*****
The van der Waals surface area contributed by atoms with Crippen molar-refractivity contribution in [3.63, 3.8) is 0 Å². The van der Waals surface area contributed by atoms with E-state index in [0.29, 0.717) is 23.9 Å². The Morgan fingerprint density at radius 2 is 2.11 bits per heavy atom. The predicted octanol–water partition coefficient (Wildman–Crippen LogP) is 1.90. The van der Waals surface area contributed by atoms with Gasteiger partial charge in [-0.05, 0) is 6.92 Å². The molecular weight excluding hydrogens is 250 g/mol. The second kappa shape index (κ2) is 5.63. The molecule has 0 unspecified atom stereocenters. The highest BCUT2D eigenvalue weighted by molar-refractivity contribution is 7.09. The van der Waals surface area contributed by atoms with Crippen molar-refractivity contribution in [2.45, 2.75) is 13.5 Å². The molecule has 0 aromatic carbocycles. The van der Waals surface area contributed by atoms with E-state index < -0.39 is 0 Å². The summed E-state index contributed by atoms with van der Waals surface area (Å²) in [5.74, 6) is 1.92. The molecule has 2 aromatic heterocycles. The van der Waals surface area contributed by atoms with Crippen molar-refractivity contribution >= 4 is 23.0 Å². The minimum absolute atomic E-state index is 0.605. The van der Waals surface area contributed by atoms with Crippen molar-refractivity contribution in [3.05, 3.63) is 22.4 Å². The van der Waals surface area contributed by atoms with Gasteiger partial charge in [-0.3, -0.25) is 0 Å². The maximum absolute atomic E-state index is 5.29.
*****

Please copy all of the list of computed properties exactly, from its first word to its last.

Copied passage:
The van der Waals surface area contributed by atoms with Crippen molar-refractivity contribution in [3.63, 3.8) is 0 Å². The van der Waals surface area contributed by atoms with E-state index in [0.29, 0.717) is 23.9 Å². The Morgan fingerprint density at radius 2 is 2.11 bits per heavy atom. The predicted octanol–water partition coefficient (Wildman–Crippen LogP) is 1.90. The van der Waals surface area contributed by atoms with Gasteiger partial charge in [-0.05, 0) is 6.92 Å². The molecular weight excluding hydrogens is 250 g/mol. The second kappa shape index (κ2) is 5.63. The molecule has 0 unspecified atom stereocenters. The highest BCUT2D eigenvalue weighted by molar-refractivity contribution is 7.09. The van der Waals surface area contributed by atoms with Crippen molar-refractivity contribution in [2.45, 2.75) is 13.5 Å². The molecule has 0 aromatic carbocycles. The van der Waals surface area contributed by atoms with E-state index < -0.39 is 0 Å². The summed E-state index contributed by atoms with van der Waals surface area (Å²) in [5.74, 6) is 1.92. The molecule has 2 aromatic heterocycles. The van der Waals surface area contributed by atoms with Crippen molar-refractivity contribution >= 4 is 23.0 Å². The minimum absolute atomic E-state index is 0.605. The van der Waals surface area contributed by atoms with Crippen molar-refractivity contribution in [3.05, 3.63) is 22.4 Å². The van der Waals surface area contributed by atoms with Gasteiger partial charge in [-0.3, -0.25) is 0 Å². The maximum absolute atomic E-state index is 5.29.